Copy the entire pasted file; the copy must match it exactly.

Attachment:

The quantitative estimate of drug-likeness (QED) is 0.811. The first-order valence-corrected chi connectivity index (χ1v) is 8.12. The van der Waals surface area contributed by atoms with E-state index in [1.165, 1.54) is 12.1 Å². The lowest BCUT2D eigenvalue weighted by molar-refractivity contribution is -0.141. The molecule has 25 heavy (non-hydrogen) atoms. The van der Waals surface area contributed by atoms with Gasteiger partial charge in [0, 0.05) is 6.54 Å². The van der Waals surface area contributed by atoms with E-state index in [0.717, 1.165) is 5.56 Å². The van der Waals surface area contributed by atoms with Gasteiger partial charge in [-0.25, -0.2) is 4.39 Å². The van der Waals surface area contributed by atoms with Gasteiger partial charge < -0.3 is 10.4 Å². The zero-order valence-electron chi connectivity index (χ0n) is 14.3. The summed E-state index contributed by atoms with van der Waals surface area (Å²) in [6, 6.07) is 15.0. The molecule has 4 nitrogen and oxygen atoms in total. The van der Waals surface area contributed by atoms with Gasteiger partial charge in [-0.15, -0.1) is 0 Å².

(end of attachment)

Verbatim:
The quantitative estimate of drug-likeness (QED) is 0.811. The first-order valence-corrected chi connectivity index (χ1v) is 8.12. The van der Waals surface area contributed by atoms with E-state index in [1.165, 1.54) is 12.1 Å². The lowest BCUT2D eigenvalue weighted by molar-refractivity contribution is -0.141. The molecule has 25 heavy (non-hydrogen) atoms. The van der Waals surface area contributed by atoms with Gasteiger partial charge in [0, 0.05) is 6.54 Å². The van der Waals surface area contributed by atoms with E-state index in [0.717, 1.165) is 5.56 Å². The van der Waals surface area contributed by atoms with Gasteiger partial charge in [-0.25, -0.2) is 4.39 Å². The van der Waals surface area contributed by atoms with Gasteiger partial charge < -0.3 is 10.4 Å². The zero-order valence-electron chi connectivity index (χ0n) is 14.3. The summed E-state index contributed by atoms with van der Waals surface area (Å²) in [6, 6.07) is 15.0. The molecule has 4 nitrogen and oxygen atoms in total. The van der Waals surface area contributed by atoms with Gasteiger partial charge in [-0.15, -0.1) is 0 Å².